Endgame Strategies

The Endgame Strategist

Reflections on the revolutionary spirit (from Adbusters issue #82).


The defining problem of modern industrial society is not injustice but alienation. The central task of progressive politics today is to achieve not equality, but liberation.

Clive Hamilton


“We must beware of those who decry the visible forms of violence such as terrorism while perpetrating the invisible, systemic forms of violence that generate the very phenomena they abhor.”

This is the starting point for Slavoj Žižek’s recently published Violence, a collection of revolutionary reflections in which he draws two conclusions of particular interest to future activists and culture jammers. First, it is “difficult to be really violent, to perform an act that violently disturbs the basic parameters of social life.” Most attempts at revolutionary violence, whether left or right, fail to target the basic social structures underlying the systemic violence, which revolutionary forces strive to overcome. Žižek further concludes that sometimes doing nothing is in itself an act of violence capable of toppling those oppressive social structures. He ends the book leaving us with this revolutionary imperative:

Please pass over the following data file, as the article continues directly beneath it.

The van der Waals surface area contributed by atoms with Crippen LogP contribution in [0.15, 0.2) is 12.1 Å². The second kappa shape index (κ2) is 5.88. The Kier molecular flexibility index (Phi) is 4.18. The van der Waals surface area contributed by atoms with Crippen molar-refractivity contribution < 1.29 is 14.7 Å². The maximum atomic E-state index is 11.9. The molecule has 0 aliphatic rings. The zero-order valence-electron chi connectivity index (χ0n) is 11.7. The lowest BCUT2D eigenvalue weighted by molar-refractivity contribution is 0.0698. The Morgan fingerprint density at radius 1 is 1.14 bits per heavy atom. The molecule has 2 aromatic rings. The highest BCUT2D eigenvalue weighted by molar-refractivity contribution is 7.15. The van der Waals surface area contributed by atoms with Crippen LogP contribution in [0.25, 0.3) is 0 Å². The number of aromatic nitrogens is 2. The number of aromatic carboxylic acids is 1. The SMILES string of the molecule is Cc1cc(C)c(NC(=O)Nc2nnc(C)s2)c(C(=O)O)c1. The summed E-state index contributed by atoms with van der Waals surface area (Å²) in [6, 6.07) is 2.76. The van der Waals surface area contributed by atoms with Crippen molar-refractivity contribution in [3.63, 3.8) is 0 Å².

“The threat today is not passivity, but pseudo-activity, the urge to ‘be active,’ to ‘participate,’ to mask the nothingness of what goes on. People intervene all the time to ‘do something;’ academics participate in meaningless debates and so on. The truly difficult thing is to step back, to withdraw. Those in power often prefer even a ‘critical’ participation, a dialogue, to silence – just to engage us in ‘dialogue,’ to make sure our ominous passivity is broken. The voters’ abstention is thus a true political act: it forcefully confronts us with the vacuity of today’s democracies. If one means by violence a radical upheaval of the basic social relation then, crazy and tasteless as it may sound, the problem with historical monsters who slaughtered millions was that they were not violent enough. Sometimes doing nothing is the most violent thing to do.”

Micah White


Resistance begins by occupying and controlling the terrain upon which one stands, where one lives, works, acts and thinks. This needn’t involve millions of people. It needn’t even involve thousands. It could involve just a few at first. Resistance can be intimate and can begin in small affinity groups. The art of politics consists in weaving such cells of resistance together into a common front, a shared political subjectivity. What is going to allow for the formation of such a political subjectivity – the hegemonic glue, if you will – is an appeal to universality, whether the demand for political representation, equality of treatment or whatever.